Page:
"You can walk around and find these things in an obscure way," Wakefield says. "You feel like you're getting a behind-the-scenes tour. [Because these sites lack tourist packaging], you're meeting the librarians and ministers who can tell you the stories that you didn't know about. It's fun."
Keeping a low profile also works to honor what evangelicals believe (and don't believe) about the dead. Visitors are quick to emphasize that they neither seek healing through Whitefield's relics nor pray to the deceased, as Catholics might at a saint's shrine. Instead, the site is a catalyst to remember Whitefield as a real person whom God used to do great things. The site's lack of fanfare makes evangelicals comfortable with the type of pilgrimage they're seeking.
"We're stepping in our forefather's footprints," says Boomershine. "In that way, yes, we are making pilgrimage. That's why we go see those things: to learn better, to remember better, to think through those things better."
Even boosters of local tourism seem willing to let the Whitefield tomb remain in relative obscurity. O'Loughlin notes one reason: Whitefield has no significance for Catholics, who compose the dominant religious group in this region. Another factor: Some local nonbelievers aren't interested in promoting Whitefield-related sites, no matter how much curiosity or business might be generated.
"Whitefield? I'm sick of him," scoffed one North Shore historical society officer, who asked not to be identified since she could perhaps get fired for demeaning local religious history. "The best news I've heard this year said America is becoming less Christian. It's about time people started thinking for themselves."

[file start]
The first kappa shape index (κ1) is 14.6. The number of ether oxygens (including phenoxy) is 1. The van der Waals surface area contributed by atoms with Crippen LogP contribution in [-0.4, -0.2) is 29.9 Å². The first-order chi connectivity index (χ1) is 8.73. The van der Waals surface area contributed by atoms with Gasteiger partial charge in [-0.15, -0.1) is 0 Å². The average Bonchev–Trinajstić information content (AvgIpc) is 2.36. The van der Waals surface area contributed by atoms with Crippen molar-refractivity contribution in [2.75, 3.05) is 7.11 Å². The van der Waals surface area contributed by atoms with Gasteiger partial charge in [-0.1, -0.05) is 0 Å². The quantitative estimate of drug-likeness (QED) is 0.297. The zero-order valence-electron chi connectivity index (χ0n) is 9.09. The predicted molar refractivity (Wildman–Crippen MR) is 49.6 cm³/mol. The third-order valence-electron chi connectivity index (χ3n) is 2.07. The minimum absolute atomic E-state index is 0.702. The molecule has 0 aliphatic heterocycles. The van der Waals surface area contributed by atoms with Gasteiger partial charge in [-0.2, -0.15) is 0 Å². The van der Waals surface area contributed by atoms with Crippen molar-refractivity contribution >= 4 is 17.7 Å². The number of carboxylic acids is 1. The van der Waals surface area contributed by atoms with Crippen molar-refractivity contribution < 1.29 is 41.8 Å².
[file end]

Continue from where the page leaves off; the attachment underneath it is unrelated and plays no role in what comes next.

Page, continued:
Consensus deems that Whitefield's tomb is best preserved without the hoopla that would likely alienate local skeptics and overwhelm Old South members. No matter; the Whitefield pilgrims still gain despite the fact that their hero, in death, lays uncharacteristically low.
"They are really finding their evangelical roots," says William Swatos, an Augustana College (Illinois) sociologist and co-author of a forthcoming book on pilgrimage. "Rather than necessarily flopping over into Eastern Orthodoxy [as some evangelicals have done in search of Christian tradition], they are finding common ground with their evangelical roots in Whitefield. This is a different way of recapturing the tradition."
G. Jeffrey MacDonald is an independent reporter specializing in religion. His book on America's new religious marketplace comes out in spring 2010 from Basic Books.
Copyright © 2009 Christianity Today. Click for reprint information.
Previous Christianity Today articles on Calvinism or George Whitefield include:
Minding a Malleable Movement | Why evangelicals need wise guides alongside our revivalists. (August 20, 200)
Young, Restless, Reformed | Calvinism is making a comeback—and shaking up the church. (September 22, 2006)
The Rise of the Evangelicals | Evangelicalism was once a tiny reform movement, one that was amazingly successful, says Mark Noll. (June 9, 2005)
Our sister site Christian History also has a special section on George Whitefield.
Have something to add about this? See something we missed? Share your feedback here.